Two Brighton men have been in the news today, after being banned for life from a local all-you-can-eat Mongolian restaurant. Apparently the restaurant owner had underestimated just how much it was possible for a person to eat, and was worried for his livelihood.
And they are not the first to find themselves out in the cold.
BannedThe two men, 26-year-old former rugby player George Dalmon, and his friend Andy Miles, had been regulars at the Gobi Mongolian restaurant in Brighton. They paid £12 a time, drank only water, and would regularly put away five or more bowls of stir fry.
The manager told reporters: "Basically they just come in and pig out. We have put up with them for two years but I've had enough."
The manager pointed out that as a business he has the right to serve who he likes: the men argued that all-you-can-eat should mean nothing more or less.
Not aloneBut while it can't have been a pleasant experience for the business or the diners, they can take comfort from the fact that there are plenty of others in the same position.
In this case, he said he wasn't surprised his appetite had alarmed staff, as a fried breakfast alone for him will include six sausages, seven rashers of bacon, four fried eggs, black puddings, beans, mushrooms and seven or eight pieces of toast.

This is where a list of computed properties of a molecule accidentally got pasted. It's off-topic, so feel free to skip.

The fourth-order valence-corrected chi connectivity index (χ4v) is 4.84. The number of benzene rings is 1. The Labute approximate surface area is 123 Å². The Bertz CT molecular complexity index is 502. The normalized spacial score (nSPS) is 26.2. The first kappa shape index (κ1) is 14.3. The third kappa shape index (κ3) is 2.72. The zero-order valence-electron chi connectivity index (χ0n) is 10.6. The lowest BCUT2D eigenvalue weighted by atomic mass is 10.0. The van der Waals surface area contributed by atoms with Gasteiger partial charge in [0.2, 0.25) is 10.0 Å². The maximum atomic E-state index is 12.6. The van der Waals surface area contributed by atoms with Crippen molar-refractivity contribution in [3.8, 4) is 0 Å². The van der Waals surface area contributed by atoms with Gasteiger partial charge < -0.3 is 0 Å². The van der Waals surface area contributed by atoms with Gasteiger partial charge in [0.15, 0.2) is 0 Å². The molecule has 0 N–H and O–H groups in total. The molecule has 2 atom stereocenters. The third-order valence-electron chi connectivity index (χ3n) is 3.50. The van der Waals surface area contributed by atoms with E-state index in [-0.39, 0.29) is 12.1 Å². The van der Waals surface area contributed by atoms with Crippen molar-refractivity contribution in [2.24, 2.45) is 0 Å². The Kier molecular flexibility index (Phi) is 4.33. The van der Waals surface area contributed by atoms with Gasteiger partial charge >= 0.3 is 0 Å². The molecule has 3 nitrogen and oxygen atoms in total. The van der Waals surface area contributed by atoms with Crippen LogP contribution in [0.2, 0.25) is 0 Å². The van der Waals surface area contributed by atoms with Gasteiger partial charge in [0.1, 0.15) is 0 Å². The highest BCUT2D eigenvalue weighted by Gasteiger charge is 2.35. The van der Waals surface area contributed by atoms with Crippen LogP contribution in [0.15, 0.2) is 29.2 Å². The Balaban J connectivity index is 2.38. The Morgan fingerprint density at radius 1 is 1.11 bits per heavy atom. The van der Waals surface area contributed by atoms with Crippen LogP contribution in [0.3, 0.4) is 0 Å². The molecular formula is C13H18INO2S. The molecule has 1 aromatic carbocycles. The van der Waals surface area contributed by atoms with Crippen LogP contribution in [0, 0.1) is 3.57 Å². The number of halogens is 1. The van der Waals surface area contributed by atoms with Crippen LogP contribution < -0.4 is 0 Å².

Meanwhile, across the pond, 350lb 6'6" Wisconsin man Bill Witsh hit headlines after being thrown out of a fried fish buffet for consuming too much. Staff gave him a doggy bag, but even this wasn't enough to stop him picketing the restaurant.
Is this fair?The question of who is in the right is somewhat vexed. If somewhere advertises that you can eat what you want, they don't tend to put 'within reason' in the small print, so you could feel irritated if you are left hungry.
On the other hand, these are businesses that need to make money in order to keep going. In order to profit from this sort of deal they need to calculate the average amount a person tends to eat, and price the buffet accordingly. If they get a few outliers who can consume their bodyweight in food, they can either put the price up to reflect that - or they can throw them out.
It makes sense for the business and the majority of their customers to keep a lid on the maximum that can be eaten, so they can avoid putting prices up.
But what do you think? Let us know in the comments.